Yet there are no guarantees that the four-star assuming theater command will succeed at the task of leading such a complex organization during peacetime, much less under the relentless pressure of war.
Leadership, whatever the situation -- whether civilian, commercial, military, in a classroom, at a car wreck -- is an art. Art always involves creativity. The art of leadership demands creativity and creative adaptation as time passes and circumstances evolve. Any endeavor involving creativity and adaptation involves uncertainty of outcome, no matter the perceived level of individual leadership ability.
Yet some leadership experiences are more instructive than others, particular for leadership at the highest levels. George Forsythe, in an article titled "The Preparation of Strategic Leaders" (U.S. Army War College, Parameters Magazine, Spring 1992) argued that "learning experiences that challenge existing frames of reference are more likely to foster (strategic leader) development than those that do not. A byproduct of this may be student discomfort and frustration. Few officers like to have their opinions challenged and their logic critiqued. Such challenges can lead to defensiveness and anger ..." Forsythe said mentors must "help officer students work through the emotional responses that accompany threats to their customary modes of thinking."
In other words, an effective strategic leader must early on in his development learn to manage his ego and master corrosive emotions when confronting demanding circumstances and challenging ideas.
The president of the United States is definitely a strategic leader. As Barack Obama has discovered, winning the presidential election gives the victor the chief executive's office, perquisites and responsibilities. It does not, however, automatically make him an effective strategic leader.
The 3 a.m. crisis phone call Hillary Clinton featured in a brilliant, now iconic campaign ad targeted Candidate Obama's lack of prior executive experience -- a not-so-subtle attack on Obama's lack of development as a leader. In the 2008 general election, Republicans repeated Clinton's argument.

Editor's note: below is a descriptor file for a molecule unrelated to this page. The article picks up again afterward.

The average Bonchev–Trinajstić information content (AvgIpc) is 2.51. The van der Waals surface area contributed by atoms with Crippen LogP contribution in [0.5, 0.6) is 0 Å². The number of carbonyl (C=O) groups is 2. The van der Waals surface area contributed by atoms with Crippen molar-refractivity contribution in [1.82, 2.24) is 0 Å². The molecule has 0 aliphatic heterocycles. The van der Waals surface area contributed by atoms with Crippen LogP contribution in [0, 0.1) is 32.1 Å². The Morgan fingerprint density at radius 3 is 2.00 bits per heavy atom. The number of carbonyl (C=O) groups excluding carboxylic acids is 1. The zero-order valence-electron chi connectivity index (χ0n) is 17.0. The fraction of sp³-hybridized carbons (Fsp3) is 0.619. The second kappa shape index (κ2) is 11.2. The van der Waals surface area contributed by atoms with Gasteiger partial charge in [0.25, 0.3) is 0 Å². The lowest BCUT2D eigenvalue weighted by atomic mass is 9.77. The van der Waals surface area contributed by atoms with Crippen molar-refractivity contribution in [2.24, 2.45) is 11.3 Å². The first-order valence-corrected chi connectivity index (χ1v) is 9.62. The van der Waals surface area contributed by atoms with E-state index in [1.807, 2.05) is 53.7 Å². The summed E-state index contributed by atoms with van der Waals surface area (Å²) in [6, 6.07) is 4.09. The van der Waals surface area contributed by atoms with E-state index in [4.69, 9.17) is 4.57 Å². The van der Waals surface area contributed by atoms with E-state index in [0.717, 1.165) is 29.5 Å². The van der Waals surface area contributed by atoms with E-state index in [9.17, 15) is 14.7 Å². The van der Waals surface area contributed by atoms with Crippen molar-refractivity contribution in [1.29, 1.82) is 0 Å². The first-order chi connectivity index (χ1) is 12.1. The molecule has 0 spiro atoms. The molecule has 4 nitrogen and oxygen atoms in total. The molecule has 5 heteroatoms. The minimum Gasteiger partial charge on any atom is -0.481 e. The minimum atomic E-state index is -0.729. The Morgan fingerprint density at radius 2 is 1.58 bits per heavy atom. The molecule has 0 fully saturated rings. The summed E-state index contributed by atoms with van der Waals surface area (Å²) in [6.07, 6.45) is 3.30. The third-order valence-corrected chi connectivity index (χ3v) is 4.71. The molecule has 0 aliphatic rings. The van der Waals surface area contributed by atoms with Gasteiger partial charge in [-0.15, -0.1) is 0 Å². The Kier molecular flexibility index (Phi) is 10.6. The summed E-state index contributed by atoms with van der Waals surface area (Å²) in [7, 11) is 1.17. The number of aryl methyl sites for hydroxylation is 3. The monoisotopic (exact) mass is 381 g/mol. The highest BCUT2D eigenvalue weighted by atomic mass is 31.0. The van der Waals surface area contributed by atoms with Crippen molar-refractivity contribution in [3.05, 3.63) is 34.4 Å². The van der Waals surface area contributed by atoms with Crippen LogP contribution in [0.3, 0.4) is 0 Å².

At the time, a majority of American voters decided Obama's developmental deficiency did not matter. Hope and change polemics, with the aid of teleprompters, Hollywood stagecraft and major media cheerleading, camouflaged Obama's weakness.
Crisis has exposed his weakness, and it matters. Consider an indicative anecdote. During critical budget discussions at the White House involving House Majority Leader Eric Cantor, President Obama left the room with this parting shot: "Don't call my bluff, Eric." Obama meant to say "I'm not bluffing," but angry and defensive, he muffed it. Subsequent events demonstrate Obama was bluffing, so his emotional reaction telegraphed his political strategy.
In Forsythe's terms, Cantor's frame of reference (let's call it free market, low tax, liberty defending conservative) challenged Obama's (big government, tax-and-spend, social justice liberal). Obama reacted to Cantor like one of Forsythe's agitated student officers, not as the leader of leaders. Not effective. Not inspiring. Not a strategic leader.
In his televised speech this Monday, Obama had the opportunity to acknowledge that ongoing events challenge the orthodox answers of Washington's political right and left. With the gyrating Dow as a backdrop, he could have mapped out new political territory. Imagine the positive global jolt of a statement like: "In the next week, I am going to reduce the current budget deficit by $300 billion. I challenge my opponents, left and right, to examine their hearts and make a commensurate commitment to financial stability."
That would have demonstrated savvy, unifying strategic leadership, and likely assured his election in 2012. Instead, he chose paralysis, reciting his liturgy of sock-the-rich tax hikes.
Function has followed formation. What leadership skills Obama possesses he honed as a community organizer, slang for a political leader mobilizing a neighborhood to attack real and perceived injustices perpetuated by the larger community. This is an us-versus-them gambit where the organizer relies on rhetorical skills and media magnification to spread a message of blame. Mobilization using wedge issues differs from community-building -- that requires a leader who bridges differences and unites in order to achieve.